A Boeing 777 reaches the end of a production line at the company's facility in Everett, Washington. Picture: BLOOMBERG
A Boeing 777 reaches the end of a production line at the company's facility in Everett, Washington. Picture: BLOOMBERG

Chicago/Washington — Boeing employees in South Carolina voted overwhelmingly against unionisation, dealing a blow to the labour movement’s efforts to expand its ranks under President Donald Trump.

The vote is a loss for the International Association of Machinists and Aerospace Workers but not a surprise in a right-to-work state traditionally hostile to collective bargaining.

It comes two days ahead of the factory launch of the largest 787 Dreamliner, Boeing’s marquee carbon-fibre jet, an event Trump is expected to attend.

The labour defeat is the latest in a long-running struggle between Boeing’s management and the Machinists’ union, with the South Carolina plant a crucial battleground.

An earlier attempt to organise workers in the state fizzled before a vote in 2015 amid anti-union campaigning and political pressure led by then governor Nikki Haley, who is now Trump’s ambassador to the UN.

Boeing decided to place a new final assembly line for its Dreamliners in the southern state to avoid strikes that had brought work to a halt in its traditional Puget Sound manufacturing base in 2008. The aircraft maker based in Chicago plans to build the 787-10 only at the factory and has room on its campus adjacent to Charleston’s airport to handle more production.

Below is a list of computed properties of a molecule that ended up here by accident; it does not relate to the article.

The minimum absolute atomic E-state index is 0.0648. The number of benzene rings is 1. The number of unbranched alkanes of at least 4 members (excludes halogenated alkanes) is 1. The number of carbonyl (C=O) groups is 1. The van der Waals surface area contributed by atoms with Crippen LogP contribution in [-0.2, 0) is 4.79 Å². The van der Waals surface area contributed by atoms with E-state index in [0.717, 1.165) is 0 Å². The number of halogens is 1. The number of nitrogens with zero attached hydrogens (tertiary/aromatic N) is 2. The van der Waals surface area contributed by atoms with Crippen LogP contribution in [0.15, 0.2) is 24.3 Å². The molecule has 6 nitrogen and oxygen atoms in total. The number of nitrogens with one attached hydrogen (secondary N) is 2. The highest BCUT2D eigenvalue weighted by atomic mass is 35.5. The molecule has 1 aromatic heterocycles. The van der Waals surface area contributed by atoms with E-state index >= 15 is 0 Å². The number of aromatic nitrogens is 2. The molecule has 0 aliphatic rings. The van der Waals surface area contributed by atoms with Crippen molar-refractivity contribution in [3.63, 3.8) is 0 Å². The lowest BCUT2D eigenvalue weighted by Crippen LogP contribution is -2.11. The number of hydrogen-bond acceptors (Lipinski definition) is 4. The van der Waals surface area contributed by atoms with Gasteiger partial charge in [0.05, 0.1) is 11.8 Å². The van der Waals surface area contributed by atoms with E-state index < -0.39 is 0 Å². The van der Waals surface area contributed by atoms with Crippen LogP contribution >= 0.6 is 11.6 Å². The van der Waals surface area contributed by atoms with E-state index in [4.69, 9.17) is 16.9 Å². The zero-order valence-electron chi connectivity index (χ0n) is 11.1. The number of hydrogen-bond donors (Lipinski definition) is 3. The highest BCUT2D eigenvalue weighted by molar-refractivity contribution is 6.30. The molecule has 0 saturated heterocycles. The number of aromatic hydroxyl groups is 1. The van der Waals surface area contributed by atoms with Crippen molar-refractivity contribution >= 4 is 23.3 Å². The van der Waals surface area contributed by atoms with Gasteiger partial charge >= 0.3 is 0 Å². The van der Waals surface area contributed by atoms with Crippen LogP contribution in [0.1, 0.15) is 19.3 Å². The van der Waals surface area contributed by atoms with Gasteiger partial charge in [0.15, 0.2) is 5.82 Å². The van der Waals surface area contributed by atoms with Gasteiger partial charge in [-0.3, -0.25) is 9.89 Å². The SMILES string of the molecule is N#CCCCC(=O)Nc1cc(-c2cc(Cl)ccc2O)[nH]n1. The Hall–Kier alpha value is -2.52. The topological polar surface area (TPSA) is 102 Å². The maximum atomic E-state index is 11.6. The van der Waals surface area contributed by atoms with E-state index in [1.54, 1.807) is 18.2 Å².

The union drive failed with 74% of voters against it, according to a National Labour Relations Board statement

The union drive failed with 74% of voters against it, according to a National Labour Relations Board statement.

The vote was the latest reverse for the already shrinking US labour movement, which faced a state house vote on Thursday on making New Hampshire the first right-to-work state in the northeast, a measure that would ban mandatory union fees.

In South Carolina, right-to-work laws have helped drive union membership down to 1.6% of the workforce.

Next Steps 

Reached late on Wednesday, American Federation of Labour and Congress of Industrial Organisations president Erin McKee said what happens next at Boeing would depend on what workers chose to do.

Labour organisers would remain in close contact with supporters as they determined their next steps. "Ultimately it will be the workers who dictate what happens next," said Mike Evans, unionisation campaign lead organiser.

Bloomberg

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